Texas Monthly bears the tagline “The National Magazine of Texas”–and it has lived up to the billing. Since its founding in 1973, the magazine has won 13 national magazine awards for public interest, politics, feature writing, and general excellence.

And:

Taliaferro spoke with CJR about his plans for Texas Monthly, which are a departure from the magazine’s long history of in-depth political coverage and longform journalism. Of his plans to scale back local political coverage, he says, “Texans don’t care about politics.” As an example of the coverage he plans to cut back on, Taliaferro cited stories on transgender bathrooms.

Taliaferro replaced former editor in chief Brian Sweany, who told D Magazine that he was going to hole up in his office, grow a beard, and work on a book. Since the sale, senior editor Erica Grieder quit with no new immediate employment plans, and web editor Andrea Valdez left to work as a site editor for Wired. Stacy Hollister, director of editorial operations, also left after the sale.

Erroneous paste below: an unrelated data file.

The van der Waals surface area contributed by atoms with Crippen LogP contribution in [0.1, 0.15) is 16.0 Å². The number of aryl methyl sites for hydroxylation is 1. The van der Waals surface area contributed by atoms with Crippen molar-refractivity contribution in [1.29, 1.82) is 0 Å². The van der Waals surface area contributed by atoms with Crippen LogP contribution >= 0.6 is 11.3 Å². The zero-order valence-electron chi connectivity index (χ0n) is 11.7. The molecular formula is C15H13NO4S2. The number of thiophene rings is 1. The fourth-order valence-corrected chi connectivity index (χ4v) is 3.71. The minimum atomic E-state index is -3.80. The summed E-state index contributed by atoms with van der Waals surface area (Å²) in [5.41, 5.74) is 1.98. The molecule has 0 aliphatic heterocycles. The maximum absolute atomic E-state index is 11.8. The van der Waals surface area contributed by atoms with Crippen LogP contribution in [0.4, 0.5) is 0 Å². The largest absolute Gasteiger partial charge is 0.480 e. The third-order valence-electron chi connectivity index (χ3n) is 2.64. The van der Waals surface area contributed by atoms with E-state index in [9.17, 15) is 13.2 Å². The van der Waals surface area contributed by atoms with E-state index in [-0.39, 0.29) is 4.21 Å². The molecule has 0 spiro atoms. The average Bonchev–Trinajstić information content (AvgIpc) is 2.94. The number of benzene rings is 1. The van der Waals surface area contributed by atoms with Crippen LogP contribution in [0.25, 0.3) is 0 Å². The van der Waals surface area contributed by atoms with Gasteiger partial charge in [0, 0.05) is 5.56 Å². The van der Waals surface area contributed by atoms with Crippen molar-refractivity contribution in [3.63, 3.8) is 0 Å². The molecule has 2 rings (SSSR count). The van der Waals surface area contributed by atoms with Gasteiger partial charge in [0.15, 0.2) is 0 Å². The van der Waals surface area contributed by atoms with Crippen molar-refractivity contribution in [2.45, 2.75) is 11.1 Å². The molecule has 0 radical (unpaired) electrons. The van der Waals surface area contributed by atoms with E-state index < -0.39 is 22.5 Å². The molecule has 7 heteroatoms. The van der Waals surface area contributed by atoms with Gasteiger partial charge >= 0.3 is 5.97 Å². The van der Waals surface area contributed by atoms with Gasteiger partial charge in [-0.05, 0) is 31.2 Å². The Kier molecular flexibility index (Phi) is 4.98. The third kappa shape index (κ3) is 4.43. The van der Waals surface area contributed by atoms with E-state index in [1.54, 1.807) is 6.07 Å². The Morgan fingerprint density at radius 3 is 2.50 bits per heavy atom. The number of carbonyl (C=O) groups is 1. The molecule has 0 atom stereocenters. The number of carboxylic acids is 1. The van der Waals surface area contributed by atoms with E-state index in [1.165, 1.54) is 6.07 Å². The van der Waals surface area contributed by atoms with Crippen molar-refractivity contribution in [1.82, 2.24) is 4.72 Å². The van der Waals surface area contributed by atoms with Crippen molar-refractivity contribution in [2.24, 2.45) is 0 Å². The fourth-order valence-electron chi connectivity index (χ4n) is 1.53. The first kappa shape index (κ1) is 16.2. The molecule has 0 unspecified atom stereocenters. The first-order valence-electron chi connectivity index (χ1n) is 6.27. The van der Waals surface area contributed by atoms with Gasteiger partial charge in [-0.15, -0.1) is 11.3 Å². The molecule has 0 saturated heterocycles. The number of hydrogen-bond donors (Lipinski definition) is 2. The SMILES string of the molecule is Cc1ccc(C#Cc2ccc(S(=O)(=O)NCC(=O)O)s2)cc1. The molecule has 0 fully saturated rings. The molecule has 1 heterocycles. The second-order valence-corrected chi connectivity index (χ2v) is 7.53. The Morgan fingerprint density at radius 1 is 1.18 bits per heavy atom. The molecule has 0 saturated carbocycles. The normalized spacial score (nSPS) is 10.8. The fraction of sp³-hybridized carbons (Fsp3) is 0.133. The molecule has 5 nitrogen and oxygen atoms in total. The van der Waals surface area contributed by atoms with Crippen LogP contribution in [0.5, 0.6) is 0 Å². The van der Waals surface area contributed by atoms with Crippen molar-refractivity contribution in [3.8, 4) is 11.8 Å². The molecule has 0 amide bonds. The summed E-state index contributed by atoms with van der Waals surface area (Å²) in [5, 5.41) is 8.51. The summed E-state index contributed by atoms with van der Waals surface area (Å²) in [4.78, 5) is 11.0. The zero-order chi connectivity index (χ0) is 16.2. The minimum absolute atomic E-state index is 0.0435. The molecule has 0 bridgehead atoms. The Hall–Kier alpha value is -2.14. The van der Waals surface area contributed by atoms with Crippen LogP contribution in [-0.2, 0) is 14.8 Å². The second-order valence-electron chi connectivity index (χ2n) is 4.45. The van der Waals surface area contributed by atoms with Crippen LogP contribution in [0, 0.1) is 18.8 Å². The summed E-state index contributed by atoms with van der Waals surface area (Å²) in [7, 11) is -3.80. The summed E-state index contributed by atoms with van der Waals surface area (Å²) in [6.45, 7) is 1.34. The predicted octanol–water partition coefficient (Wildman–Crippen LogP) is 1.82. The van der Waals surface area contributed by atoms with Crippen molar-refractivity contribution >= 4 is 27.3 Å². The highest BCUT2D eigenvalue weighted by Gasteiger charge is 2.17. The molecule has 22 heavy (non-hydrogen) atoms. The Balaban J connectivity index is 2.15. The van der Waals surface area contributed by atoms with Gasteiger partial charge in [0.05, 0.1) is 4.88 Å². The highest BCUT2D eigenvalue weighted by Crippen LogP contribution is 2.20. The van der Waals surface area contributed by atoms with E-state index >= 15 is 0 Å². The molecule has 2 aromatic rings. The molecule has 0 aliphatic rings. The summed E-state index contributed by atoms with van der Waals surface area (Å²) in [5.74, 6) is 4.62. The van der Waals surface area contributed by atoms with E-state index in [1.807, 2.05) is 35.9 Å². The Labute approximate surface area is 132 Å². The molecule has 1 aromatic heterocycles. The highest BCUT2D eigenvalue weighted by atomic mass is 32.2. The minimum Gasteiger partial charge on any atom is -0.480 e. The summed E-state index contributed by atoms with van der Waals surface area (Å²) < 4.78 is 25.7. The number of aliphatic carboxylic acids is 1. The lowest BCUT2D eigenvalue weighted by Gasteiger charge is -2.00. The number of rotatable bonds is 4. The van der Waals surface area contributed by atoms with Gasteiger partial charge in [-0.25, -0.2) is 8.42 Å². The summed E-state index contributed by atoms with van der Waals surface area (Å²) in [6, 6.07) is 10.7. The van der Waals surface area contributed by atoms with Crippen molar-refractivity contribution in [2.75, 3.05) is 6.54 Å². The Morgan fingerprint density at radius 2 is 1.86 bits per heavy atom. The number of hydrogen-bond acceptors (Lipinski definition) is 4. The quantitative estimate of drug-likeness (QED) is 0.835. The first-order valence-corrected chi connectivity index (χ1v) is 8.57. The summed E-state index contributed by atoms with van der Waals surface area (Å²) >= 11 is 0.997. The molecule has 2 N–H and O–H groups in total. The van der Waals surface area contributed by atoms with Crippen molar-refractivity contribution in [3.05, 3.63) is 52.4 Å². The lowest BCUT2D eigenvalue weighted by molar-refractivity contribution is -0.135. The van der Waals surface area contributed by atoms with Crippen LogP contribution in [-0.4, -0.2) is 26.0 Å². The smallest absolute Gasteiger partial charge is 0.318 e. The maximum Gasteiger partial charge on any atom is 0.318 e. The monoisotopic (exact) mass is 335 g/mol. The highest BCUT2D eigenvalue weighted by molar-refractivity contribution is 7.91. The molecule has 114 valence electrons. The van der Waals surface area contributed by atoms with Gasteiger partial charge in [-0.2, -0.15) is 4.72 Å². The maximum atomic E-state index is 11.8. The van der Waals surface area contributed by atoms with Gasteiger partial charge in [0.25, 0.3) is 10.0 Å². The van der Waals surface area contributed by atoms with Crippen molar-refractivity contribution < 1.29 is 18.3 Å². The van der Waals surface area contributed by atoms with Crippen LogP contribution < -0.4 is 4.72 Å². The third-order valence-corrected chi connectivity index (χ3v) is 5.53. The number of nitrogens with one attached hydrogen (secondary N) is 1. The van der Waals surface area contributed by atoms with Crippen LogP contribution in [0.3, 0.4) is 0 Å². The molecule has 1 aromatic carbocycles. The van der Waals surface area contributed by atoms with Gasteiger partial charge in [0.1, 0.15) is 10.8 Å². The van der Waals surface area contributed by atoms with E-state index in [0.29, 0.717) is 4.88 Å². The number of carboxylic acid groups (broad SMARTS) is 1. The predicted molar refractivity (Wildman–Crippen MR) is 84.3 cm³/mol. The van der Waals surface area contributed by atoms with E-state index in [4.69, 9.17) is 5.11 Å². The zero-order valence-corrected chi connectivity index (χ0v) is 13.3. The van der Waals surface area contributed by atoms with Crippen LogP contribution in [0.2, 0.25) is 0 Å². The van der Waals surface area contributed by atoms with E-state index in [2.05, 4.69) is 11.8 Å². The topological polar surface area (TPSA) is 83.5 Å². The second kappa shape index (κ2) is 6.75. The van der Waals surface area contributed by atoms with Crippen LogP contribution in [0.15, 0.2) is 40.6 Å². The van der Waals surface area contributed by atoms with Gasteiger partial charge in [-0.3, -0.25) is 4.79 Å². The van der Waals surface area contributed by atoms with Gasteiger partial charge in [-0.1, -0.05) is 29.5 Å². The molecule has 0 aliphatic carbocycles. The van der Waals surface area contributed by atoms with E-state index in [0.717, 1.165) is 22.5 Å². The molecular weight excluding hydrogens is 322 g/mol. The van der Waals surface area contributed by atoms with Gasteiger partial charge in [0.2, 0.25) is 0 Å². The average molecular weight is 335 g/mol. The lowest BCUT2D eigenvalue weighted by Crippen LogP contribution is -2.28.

http://www.cjr.org/business_of_news/texas-monthly-lifestyle-editor.php.

That is kind of a putdown on Texans that we don’t care about politics. I guess he thinks we care more about who has the best breakfast tacos – H-Town or Dallas. This fella is a little out of touch. Wow! I hope they at least have a proper burial for Burkablog. And I am guessing that we won’t see another Ten Best and Ten Worst Legislators List after this session. That’s too bad.

I am sure you saw in the Chron sport section yesterday that since the Big Puma left the ‘Stros in July of 2010, 18 different ‘Stros have started at first base – wow!  Name the former ‘Stro who has started the most games at first base since July of 2010?

The Chron E-Board today tried slapping The Dean around on the Astrodome bill. Here is from their take today:

Fix Child Protective Services. Overhaul public school funding. Reform Texas mental health services. Fight with Harris County about the Astrodome.

One of these things is not like the others.

At the beginning of this legislative session we expected state Sen. John Whitmire, D-Houston, to be a contentious voice in the Austin wilderness, calling for his peers and coworkers to keep their focus on the big challenges facing our state.